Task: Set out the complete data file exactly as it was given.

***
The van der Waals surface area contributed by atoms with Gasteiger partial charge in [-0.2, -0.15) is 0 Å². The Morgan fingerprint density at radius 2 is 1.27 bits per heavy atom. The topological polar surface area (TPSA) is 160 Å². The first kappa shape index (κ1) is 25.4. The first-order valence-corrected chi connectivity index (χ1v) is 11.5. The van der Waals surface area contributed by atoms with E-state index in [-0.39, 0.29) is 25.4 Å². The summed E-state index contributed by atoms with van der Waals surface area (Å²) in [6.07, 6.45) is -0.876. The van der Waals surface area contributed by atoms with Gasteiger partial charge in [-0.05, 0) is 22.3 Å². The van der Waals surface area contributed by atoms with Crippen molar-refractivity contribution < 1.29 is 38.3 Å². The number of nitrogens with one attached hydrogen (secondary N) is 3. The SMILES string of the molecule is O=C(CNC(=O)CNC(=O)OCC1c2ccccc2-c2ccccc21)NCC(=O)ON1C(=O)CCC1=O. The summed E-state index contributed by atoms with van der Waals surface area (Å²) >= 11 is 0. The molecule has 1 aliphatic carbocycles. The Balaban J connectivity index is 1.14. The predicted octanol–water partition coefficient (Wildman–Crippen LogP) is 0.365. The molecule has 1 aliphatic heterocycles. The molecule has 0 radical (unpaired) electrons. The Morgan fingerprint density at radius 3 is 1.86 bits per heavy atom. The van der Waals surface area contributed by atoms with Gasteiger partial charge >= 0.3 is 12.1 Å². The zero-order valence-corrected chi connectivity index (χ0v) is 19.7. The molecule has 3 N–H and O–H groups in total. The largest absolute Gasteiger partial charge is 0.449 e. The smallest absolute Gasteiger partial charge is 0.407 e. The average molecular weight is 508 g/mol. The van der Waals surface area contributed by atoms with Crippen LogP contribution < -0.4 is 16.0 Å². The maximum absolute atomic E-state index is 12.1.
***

The van der Waals surface area contributed by atoms with Gasteiger partial charge in [-0.2, -0.15) is 0 Å². The Morgan fingerprint density at radius 2 is 1.27 bits per heavy atom. The topological polar surface area (TPSA) is 160 Å². The first kappa shape index (κ1) is 25.4. The first-order valence-corrected chi connectivity index (χ1v) is 11.5. The van der Waals surface area contributed by atoms with E-state index in [-0.39, 0.29) is 25.4 Å². The summed E-state index contributed by atoms with van der Waals surface area (Å²) in [6.07, 6.45) is -0.876. The van der Waals surface area contributed by atoms with Gasteiger partial charge in [-0.05, 0) is 22.3 Å². The van der Waals surface area contributed by atoms with Crippen molar-refractivity contribution < 1.29 is 38.3 Å². The number of nitrogens with one attached hydrogen (secondary N) is 3. The SMILES string of the molecule is O=C(CNC(=O)CNC(=O)OCC1c2ccccc2-c2ccccc21)NCC(=O)ON1C(=O)CCC1=O. The summed E-state index contributed by atoms with van der Waals surface area (Å²) >= 11 is 0. The molecule has 1 aliphatic carbocycles. The Balaban J connectivity index is 1.14. The predicted octanol–water partition coefficient (Wildman–Crippen LogP) is 0.365. The molecule has 1 aliphatic heterocycles. The molecule has 0 radical (unpaired) electrons. The Morgan fingerprint density at radius 3 is 1.86 bits per heavy atom. The van der Waals surface area contributed by atoms with Gasteiger partial charge >= 0.3 is 12.1 Å². The zero-order valence-corrected chi connectivity index (χ0v) is 19.7. The molecule has 3 N–H and O–H groups in total. The largest absolute Gasteiger partial charge is 0.449 e. The smallest absolute Gasteiger partial charge is 0.407 e. The average molecular weight is 508 g/mol. The van der Waals surface area contributed by atoms with Crippen LogP contribution < -0.4 is 16.0 Å². The maximum absolute atomic E-state index is 12.1.